Surface temperature
Relative humidity (RH)
Dew point temperature

It is commonly known that most coatings will not dry properly at low temperatures and high RH.
Surface moisture has a significant impact on the life and performance of the coating.Moisture forms on a surface when warmer, moist air comes into contact with it (condensation). Moisture will cause unprotected steel to rust. If it is trapped between a coating and a substrate, moisture will likely cause the applied system to fail prematurely.

Instruments are used  to help assess the risk of moisture forming on the surface. Tests are performed to calculate the dew-point temperature before, during and after the coating process. Dew-point temperature is compared to the surface temperature to ensure the two are far enough apart that moisture formation is unlikely.

Careful observation of atmospheric conditions and a good understanding of their impact on the quality and long term health of coating are essential.

Surface profile

The surface profile is specified independently from cleanliness. The surface profile is created by
the abrasive blasting. The correct height of the surface profile is essential, as it effects the
coatings overall performance. There is no standard surface profile height that is suitable for all

coatings. Basically, the surface must be roughened to get the coating to adhere to the surface.
This is specified by the coatings (Paint) manufacturer. Generally, thin coatings require a low
anchor profile. Too heavy a profile will result in the peaks of the profile in the steel sticking out
and causing pin point rusting. However, thick coatings require a deep anchor.

Surface Preparation Testing.

To ensure the correct level of surface Preparation has been achieved various tests are carried out
to the relevant International Standards using Calibrated equipment such as

Pictorial Standards

Pictorial Surface Standards are high quality photographs which are used for comparison purposes to
assess the visual appearance of a steel surface. Surface Standards covers most of those required for
surface cleanliness.

Surface Profile Gauge

Surface Profile Gauges are used to measure the profile height of a surface. The degree of the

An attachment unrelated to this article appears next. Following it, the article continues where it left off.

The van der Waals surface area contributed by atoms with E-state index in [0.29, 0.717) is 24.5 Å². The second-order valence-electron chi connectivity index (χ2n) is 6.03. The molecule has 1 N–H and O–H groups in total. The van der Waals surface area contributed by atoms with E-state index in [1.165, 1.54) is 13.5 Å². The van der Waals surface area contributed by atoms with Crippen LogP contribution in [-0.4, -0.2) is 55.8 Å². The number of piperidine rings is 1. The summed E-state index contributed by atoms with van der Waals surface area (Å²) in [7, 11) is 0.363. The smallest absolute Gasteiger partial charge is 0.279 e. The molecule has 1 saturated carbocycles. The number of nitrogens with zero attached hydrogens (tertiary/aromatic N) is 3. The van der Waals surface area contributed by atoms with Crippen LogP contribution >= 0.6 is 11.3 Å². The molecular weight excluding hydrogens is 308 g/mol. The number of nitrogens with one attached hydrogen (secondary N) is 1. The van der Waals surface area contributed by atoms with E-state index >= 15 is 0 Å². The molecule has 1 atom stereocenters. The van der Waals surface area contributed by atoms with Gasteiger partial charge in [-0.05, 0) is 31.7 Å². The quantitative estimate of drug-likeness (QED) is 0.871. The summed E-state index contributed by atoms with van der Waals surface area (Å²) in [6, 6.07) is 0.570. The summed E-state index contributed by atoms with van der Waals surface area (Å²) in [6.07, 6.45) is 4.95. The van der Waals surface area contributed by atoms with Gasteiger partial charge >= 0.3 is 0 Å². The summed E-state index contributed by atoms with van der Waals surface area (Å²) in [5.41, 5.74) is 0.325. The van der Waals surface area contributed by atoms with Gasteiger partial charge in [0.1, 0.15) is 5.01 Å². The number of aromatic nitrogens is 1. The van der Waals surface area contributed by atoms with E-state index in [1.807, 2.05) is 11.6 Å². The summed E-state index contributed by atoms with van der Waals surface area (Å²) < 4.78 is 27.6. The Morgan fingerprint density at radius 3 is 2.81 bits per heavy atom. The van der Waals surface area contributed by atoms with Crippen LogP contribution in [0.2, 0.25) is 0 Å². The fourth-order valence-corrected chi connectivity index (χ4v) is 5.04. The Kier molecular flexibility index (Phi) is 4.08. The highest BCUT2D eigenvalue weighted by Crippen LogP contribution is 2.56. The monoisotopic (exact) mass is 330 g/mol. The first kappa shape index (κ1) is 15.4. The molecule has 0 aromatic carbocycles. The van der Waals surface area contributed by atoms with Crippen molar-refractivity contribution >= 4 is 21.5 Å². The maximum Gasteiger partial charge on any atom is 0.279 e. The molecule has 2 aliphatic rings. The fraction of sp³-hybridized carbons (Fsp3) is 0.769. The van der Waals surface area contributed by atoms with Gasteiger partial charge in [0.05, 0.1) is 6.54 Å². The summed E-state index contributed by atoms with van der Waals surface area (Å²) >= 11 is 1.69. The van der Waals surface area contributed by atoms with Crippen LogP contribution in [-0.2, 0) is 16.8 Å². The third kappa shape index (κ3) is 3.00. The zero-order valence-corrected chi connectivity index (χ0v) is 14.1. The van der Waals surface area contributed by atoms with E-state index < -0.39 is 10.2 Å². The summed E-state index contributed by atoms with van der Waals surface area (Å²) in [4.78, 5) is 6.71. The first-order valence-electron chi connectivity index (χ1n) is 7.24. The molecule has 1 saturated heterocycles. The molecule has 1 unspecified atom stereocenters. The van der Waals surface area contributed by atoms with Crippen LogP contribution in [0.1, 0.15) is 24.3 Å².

surface profile on the surface affects a coating’s overall performance and determines aspects such
as adhesion, coverage and overall volume of coatings used. If the surface profile is too large the
amount of coating required increases, otherwise there is a danger that the peaks remain uncoated
– allowing rust spots to occur. If the surface profile is too small there may be insufficient key for
adequate adhesion leading to premature coating failure.

To ensure the correct surface preparation optimises the performance of the coating and material
usage, the profile height of a surface needs to be accurately assessed and measured. It is essential
to know this parameter as it determines the adhesion, coverage and overall volume of coating

Bresle Salt Kit.

It is essential that the level of contaminants on a surface is measured prior to application of the
coating to ensure the quality of the coating and that its optimum lifetime is achieved.

If the coating is applied to a contaminated surface, which is not properly prepared, it could fail
prematurely resulting in costly re-coating and high maintenance costs.

Dust Test Kit

Dust Tape Test kit allows assessment of the quantity and size of dust particles on surfaces
prepared for painting. Dust on blast cleaned surfaces can reduce coating adhesion, leading to
premature coating failure and sub-standard coating finish.